The wind subsided and the sun shone brightly. The crow awoke and deci ded to investigate its surroundings. All it could see was water. In all directions there was nothing but a vast expanse of shimmering water. It wanted to find dry land, but did not know in which direction to fly. Finally it decided to fly east. It did not encounter land so it then went west for an hour or so. Still it did not discover land, so it decided to fly south. It flew south, then north but still could not find any signs of land. Then it felt very tired, but suddenly realized that there was no place where it could rest. All it could see was water. The crow immediately thought of the tree. But where was it? Instead of looking for land, it now desperately began to search for the tree from which it had started. After some time and effort it eventually sighted the tree.

The crow was an intelligent bird: it learnt from previous mistakes and experiences.

Therefore, when it again felt strong enough to continue the search for land, it carefully remembered the location of the tree. It flew south and found no land, therefore it returned to the tree and rested. Then it flew in other directions, always with full knowledge of the position of the tree. Eventually, it sighted land. With a whoop of joy, it flew to the safety of the land and forgot the tree. The tree had served its purpose and was no longer necessaiy.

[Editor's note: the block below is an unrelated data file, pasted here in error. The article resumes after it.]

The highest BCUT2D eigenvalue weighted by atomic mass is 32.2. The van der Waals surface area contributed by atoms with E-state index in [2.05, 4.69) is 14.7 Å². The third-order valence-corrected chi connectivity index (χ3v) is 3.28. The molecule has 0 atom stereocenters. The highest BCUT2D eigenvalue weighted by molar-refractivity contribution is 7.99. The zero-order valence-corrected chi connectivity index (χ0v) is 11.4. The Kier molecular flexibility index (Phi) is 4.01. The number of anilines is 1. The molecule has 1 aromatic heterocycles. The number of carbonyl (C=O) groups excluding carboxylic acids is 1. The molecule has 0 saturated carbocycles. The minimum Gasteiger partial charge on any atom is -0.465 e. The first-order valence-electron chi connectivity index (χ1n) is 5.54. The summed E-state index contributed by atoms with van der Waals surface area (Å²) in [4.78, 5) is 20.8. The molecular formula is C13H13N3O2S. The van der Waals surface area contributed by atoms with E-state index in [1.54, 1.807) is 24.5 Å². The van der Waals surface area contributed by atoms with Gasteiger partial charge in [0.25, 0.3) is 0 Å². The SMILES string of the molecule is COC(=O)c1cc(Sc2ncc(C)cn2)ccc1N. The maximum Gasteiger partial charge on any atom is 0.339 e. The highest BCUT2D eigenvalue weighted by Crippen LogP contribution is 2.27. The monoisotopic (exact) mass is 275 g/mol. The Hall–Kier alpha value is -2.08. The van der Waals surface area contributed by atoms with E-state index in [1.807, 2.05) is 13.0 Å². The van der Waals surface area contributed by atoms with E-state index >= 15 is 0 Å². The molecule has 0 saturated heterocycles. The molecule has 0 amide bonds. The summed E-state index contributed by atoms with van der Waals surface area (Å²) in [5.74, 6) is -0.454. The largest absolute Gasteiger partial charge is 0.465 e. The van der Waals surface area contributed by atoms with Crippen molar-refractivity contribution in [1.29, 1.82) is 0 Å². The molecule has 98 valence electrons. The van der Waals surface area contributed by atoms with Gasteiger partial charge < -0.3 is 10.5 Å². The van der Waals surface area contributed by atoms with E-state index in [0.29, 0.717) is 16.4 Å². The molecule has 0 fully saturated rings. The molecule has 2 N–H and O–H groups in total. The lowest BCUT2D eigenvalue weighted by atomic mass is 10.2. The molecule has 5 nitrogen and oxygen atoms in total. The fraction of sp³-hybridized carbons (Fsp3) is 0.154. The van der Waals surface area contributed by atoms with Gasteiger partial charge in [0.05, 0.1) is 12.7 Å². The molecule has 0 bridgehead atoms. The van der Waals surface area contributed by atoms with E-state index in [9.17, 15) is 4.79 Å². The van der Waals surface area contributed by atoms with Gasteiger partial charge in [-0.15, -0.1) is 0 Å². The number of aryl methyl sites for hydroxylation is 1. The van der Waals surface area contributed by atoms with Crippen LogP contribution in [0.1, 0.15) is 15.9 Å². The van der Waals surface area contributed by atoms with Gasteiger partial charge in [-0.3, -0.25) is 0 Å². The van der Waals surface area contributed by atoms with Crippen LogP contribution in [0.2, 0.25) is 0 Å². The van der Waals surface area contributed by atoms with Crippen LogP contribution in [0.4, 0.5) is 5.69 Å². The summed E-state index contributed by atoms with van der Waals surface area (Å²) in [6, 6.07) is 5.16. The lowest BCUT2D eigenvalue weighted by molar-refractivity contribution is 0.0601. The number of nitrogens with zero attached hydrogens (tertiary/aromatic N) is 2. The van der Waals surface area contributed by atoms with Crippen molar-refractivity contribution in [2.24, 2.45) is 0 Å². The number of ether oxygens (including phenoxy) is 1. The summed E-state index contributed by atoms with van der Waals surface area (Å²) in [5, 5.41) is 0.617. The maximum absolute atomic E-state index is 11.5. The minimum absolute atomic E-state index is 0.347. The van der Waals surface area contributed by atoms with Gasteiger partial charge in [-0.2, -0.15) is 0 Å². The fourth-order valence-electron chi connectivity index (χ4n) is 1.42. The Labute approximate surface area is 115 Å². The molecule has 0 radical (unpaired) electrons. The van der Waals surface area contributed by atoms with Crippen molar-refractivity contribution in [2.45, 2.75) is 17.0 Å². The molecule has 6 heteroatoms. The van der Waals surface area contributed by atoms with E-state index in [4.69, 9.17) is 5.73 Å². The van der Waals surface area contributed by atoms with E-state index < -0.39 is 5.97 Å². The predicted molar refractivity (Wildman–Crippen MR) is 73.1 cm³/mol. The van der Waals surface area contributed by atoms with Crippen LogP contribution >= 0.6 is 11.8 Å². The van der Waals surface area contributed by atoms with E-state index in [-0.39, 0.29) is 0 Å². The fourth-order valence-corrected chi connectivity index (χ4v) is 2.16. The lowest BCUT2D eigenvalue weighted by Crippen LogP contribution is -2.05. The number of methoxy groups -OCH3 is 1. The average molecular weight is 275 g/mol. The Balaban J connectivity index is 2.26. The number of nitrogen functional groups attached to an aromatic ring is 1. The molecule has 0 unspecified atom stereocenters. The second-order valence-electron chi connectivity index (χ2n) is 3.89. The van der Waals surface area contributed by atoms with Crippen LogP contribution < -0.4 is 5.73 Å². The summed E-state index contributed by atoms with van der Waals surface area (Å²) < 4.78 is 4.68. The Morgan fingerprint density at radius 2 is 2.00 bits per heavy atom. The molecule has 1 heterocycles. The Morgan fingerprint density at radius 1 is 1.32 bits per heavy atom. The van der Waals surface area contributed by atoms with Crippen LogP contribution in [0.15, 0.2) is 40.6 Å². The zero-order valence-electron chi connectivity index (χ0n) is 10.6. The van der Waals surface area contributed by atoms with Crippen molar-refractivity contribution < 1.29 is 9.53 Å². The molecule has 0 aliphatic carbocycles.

This story indicates the path that every sincere and serious sadhaka or yogic practitioner must tread. The crow represents the sadhaka practising meditational techniques. The ocean is the mind. The tree is the psychic symbol. The land is meditation. At first the crow tried to find land haphazardly without maintaining awareness of the position of the tree. It nearly got lost in the expanse of the ocean. In the same way, if a person tries to explore the mind without the help of a psychic symbol, then he will only become hopelessly lost - in a state of unconsciousness.